Intravenous (IV) fluids are ubiquitous in medicine. Crystalloid fluids consist of electrolytes and/or dextrose. They are traditionally used to replace ongoing fluid losses, hydrate patients who cannot tolerate enteral intake, reconstitute medications, etc. Colloids contain larger molecular weight substances such as albumin and starch for low oncotic pressure (although their justified clinical use is highly controversial).
One of the most difficult questions in critical care is, “how much fluid is inside the blood vessels” of any patient? Oftentimes, patients are total body volume overloaded but intravascularly dry. In patients who are volume responsive, the type and amount of fluid to administer can vary tremendously based on the situation and extends beyond the scope of this post.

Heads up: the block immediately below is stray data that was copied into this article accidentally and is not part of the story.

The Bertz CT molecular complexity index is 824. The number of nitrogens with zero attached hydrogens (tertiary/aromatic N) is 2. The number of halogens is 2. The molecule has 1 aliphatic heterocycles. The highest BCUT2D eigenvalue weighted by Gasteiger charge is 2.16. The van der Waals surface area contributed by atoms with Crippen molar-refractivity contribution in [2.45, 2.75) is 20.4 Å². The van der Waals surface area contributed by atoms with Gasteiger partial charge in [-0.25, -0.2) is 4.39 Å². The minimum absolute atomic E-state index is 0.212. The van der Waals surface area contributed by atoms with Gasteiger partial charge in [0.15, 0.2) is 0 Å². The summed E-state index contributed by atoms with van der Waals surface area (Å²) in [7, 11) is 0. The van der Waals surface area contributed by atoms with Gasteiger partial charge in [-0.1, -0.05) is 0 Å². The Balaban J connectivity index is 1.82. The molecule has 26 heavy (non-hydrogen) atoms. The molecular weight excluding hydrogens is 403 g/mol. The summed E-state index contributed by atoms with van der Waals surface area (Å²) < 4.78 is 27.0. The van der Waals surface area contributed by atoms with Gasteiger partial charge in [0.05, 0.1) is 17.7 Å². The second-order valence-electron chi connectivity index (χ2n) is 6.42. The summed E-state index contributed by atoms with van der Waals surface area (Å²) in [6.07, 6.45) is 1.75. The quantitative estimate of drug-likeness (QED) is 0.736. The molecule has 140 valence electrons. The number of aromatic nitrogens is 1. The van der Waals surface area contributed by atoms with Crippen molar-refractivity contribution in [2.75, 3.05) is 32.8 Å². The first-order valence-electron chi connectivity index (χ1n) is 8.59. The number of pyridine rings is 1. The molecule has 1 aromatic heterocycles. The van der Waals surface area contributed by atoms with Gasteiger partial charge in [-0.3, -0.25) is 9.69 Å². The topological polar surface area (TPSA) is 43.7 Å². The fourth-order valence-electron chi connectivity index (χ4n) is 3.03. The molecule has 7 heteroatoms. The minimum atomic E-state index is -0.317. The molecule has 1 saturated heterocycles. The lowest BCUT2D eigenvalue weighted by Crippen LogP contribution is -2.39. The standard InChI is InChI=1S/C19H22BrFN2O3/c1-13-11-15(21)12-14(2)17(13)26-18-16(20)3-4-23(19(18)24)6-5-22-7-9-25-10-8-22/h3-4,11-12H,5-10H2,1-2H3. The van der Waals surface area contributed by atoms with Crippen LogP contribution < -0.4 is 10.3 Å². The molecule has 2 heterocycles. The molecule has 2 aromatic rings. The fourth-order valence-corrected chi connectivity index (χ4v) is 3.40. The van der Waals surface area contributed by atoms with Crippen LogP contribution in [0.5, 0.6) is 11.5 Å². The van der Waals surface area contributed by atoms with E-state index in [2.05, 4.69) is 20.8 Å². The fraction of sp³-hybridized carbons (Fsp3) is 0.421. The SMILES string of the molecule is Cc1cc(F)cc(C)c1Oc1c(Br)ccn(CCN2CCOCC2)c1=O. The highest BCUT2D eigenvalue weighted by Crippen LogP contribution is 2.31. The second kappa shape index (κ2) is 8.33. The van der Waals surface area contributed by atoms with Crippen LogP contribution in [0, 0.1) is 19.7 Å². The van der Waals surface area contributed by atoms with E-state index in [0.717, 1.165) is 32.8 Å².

I’ve created a table showing the common crystalloids and colloids and their primary components. In an upcoming version, I’ll discuss situations I use these fluids, contraindications, and areas of debate. Keep in mind that the numbers in the table can vary!
Drop me a comment below with questions and experiences regarding intravenous fluid administration.
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